Las Vegas Sun

August 30, 2014

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North Las Vegas financial troubles continue

North Las Vegas, which made major cuts toward a balanced budget, could face a $15.6 million hit if it loses a lawsuit filed by representatives of police and firefighters.

City Finance Director Al Zochowski told the Committee on Local Government Finance, an arm of the Nevada Taxation Department, that it reduced its budget by $33 million but could not get agreement from police and firefighters to give up benefits in their contracts.

The city council suspended some terms in the contracts of the public safety officers who then filed suit.

Committee Chairman Marvin Leavitt asked Zochowski how much the city would owe if it lost the suit. He said it would be $9.6 million for the current year and going into next year the total could be $15.6 million.

Zochowski told Leavitt that the city is current in paying all its bills.

But the committee told Zochowski it wanted a financial report of the city at every meeting for the next year.

"They are not out of the woods yet," said Leavitt after the meeting Tuesday.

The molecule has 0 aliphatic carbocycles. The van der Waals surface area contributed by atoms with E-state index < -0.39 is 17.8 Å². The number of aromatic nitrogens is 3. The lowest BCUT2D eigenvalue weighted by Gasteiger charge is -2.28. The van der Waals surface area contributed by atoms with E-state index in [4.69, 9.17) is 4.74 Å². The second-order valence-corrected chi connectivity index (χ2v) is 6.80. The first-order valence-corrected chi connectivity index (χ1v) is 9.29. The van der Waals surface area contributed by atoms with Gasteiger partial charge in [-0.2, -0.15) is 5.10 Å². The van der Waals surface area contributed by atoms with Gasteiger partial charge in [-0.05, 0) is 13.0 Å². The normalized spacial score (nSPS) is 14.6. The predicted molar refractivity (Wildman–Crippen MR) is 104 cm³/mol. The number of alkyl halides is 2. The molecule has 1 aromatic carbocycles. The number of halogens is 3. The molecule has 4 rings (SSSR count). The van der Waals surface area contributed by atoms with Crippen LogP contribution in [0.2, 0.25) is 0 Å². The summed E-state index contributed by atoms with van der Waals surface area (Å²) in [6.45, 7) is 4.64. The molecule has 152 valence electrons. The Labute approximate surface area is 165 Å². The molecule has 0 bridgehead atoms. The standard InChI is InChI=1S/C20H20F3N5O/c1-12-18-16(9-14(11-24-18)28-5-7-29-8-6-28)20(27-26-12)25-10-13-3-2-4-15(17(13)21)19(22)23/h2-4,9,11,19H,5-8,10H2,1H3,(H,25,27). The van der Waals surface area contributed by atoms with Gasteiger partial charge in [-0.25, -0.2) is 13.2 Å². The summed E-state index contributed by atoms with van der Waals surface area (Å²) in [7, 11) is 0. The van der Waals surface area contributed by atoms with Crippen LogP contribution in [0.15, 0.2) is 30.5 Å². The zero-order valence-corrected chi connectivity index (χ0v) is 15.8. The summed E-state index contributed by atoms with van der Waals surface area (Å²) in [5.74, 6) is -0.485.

When it could not reach agreement with police and firefighters, the city council took emergency action to suspend cost-of-living and merit pay increases for fire and police officers and hold off on their uniform allowances.

Zochowski painted a hopeful picture that the city and the police and firefighters could get back to the bargaining table. He said these groups did not realize the dire financial straits of the city.

"I'm hopeful for a settlement," he told the committee.

He said a 3 percent increase in sewer and water fees could help the city.

A major change came with the closure of the detention center and contracting with Las Vegas to house the prisoners. The five year contract with Las Vegas will save the city $16 million a year.

Ordinances were adopted to suspend merit and cost of living increases for all appointed and confidential employees. This staff is required to take 10 furlough days without pay each year. It is estimated employees will receive an average $18,000 less than they would have if these actions were not taken.

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